Dir. Terence Davies, UK, 1989, 85 mins,
Cast: Freda Dowie, Pete Postlethwaite, Angela Walsh, Dean Williams
Review by Peter Fraser
Distant Voices, Still Lives is a film by Terence Davies, one of the UK's most gifted and distinctive auteurs, recalling his working class Liverpudlian childhood in the '40s and '50s. It is told in an utterly memorable style appropriate for a film that is fundamentally concerned with the vagaries of memory and how memory relates to personal and communal experience and identity. Hence, while the film is split into two, it has a generally fragmented, like the window that Terence's father falls through at one point, or rather associative structure that might call to mind wanderings through a maze with only the being known as 'Terence Davies' as the maze itself, the destination within that maze, and the ball of string that leads us down one path and then up another. In fact the film's elliptical and circular movement expresses poetic truths about time and the obsessive layering involved in personal recollection as a 'Self' constructs and is constructed by events and perceptions of events. Recurring motifs emphasise the repetitive lifestyle of the period and the sureties of a closed community.
It's a film that is emphatically created by a director in love with cinema, who would be more than willing to stand in the rain to catch a glimpse of the Hollywood musical 'Love is A Many Splendored Thing', though in reality the weather was sunny. The rain is Davies' own tribute to Hollywood rain, to the movies and the redemptive powers of art although Davies' tyrannical father, superbly portrayed by Pete Postlethwaite, is in the movie both a terrible, and a terribly banal, enigma in his petty violence and abuse.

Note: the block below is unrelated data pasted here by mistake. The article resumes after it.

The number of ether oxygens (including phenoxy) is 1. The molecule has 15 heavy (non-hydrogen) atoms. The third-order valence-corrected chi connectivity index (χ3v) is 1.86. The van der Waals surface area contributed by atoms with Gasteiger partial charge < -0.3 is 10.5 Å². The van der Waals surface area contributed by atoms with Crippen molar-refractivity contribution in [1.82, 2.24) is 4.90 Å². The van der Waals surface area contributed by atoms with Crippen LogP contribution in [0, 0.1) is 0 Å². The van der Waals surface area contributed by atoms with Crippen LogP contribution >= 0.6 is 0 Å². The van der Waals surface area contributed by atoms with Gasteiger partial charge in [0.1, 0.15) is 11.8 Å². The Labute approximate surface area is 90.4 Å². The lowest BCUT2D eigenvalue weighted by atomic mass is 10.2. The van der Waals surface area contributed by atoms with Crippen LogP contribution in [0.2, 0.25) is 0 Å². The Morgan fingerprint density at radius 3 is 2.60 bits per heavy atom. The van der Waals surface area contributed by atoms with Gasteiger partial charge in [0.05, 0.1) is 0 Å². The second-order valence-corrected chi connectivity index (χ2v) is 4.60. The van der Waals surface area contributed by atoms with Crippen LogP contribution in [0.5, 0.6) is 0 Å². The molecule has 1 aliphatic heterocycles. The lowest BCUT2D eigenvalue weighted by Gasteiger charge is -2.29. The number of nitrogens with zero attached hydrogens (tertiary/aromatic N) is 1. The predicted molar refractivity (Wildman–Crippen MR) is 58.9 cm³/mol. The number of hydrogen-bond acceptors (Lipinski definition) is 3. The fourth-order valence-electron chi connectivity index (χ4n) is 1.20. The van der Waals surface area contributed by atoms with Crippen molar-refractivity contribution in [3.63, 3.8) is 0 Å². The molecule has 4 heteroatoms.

Yet such a humane film can't help but seem generous to all its characters their own lives and the life of the director, their own personalities and the personality of the filmmaker, their own memories and the memories of Davies. Watching Distant Voices, Still Lives is like dropping a stone down a well and waiting for it to hit the bottom with a splash or a thud but the sound never comes. It expresses something that movies rarely express: the painful inadequacy and yet necessity of bearing testimony to lived and remembered experience. Please go see.